Instruments of National Power 101


 
instruments of national power

BLUF

While implementing the National Security Strategy, the government leverages instruments of national power to pursue objectives and engage throughout the world.

Why does this matter?

Whether or not energy companies realize it, they play an integral role in the US government’s ability to pursue the national vision outlined in the National Security Strategy (NSS). More details and applicability are discussed in the next post, whereas this post explains foundational information for readers new to the subject.

Key Take-Aways

  • Instruments of national power span across domains and are employed to pursue national security objectives.
  • One common model to describe instruments of power is DIME – Diplomatic, Information, Military, Economic.
  • Models incorporating additional instruments reflect the complexities of navigating international relations.

Disclaimers: The views expressed in this article are those of the author and do not reflect the official policy or position of the Department of Defense or the U.S. Government. The appearance of external hyperlinks does not constitute endorsement by the United States Department of Defense (DoD) of the linked websites. The DoD does not exercise any editorial, security or other control over the information you may find at these locations.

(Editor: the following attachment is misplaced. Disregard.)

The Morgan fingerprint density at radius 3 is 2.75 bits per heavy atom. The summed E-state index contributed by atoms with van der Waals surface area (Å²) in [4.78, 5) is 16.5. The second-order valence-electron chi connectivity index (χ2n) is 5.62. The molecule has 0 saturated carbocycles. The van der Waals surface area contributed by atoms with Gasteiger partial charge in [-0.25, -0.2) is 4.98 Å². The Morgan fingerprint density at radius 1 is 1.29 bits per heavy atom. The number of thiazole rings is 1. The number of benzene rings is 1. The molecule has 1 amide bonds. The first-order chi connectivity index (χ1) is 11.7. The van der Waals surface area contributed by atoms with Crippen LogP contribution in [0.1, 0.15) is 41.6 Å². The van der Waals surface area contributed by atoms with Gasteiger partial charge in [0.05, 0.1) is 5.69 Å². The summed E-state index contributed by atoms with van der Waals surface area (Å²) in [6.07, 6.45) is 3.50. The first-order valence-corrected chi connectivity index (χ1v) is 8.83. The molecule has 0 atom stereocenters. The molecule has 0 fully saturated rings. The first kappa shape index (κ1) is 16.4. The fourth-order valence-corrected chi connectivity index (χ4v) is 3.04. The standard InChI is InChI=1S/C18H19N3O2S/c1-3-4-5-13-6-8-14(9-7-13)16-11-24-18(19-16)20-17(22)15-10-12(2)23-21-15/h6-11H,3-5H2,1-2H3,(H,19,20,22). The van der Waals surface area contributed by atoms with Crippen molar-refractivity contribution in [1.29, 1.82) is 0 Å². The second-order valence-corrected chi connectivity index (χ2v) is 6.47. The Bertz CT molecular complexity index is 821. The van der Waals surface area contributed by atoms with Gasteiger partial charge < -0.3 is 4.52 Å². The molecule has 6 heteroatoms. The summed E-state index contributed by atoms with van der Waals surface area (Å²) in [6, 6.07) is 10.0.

Instruments of national power span across domains and are employed to pursue national security objectives.

Countries employ a diverse set of tools and strategies to advance their interests on the global stage. These instruments assist countries in preserving sovereignty, safeguarding citizens, and promoting their values globally. In a competitive and interconnected world, instruments of power allow countries to negotiate, resolve conflicts, project influence, and address global challenges. By using these instruments judiciously, nations can pursue their national interests, establish diplomatic relations, and advance their strategic objectives in an ever-changing global landscape.

One common model to describe instruments of power is DIME – Diplomatic, Information, Military, Economic.

There are different ways people think about the instruments of national power. Joint Publication 1 (2017) reflected a common method called the DIME model – Diplomatic, Information, Military and Economic. Let’s explore the practical application of each aspect of this model.

  • Diplomatic – International partnerships and alliances are examples of diplomatic efforts to foster cooperation, resolve conflicts and build goodwill. Countries employ skilled diplomats, sign treaties, and hold dialogues to shape foreign policy, promote stability, and address global challenges.
  • Information – Sharing and controlling information is used to influence perceptions, opinions, and decisions. Countries employ this instrument to shape narratives, gain soft power, and safeguard their interests, both domestically and internationally.
  • Military – A country’s armed forces, technology, and strategies are employed to protect their sovereignty, deter aggression, strengthen alliances, and respond to security threats. The goal is to safeguard a country’s interests, maintain national security, and project influence in international affairs.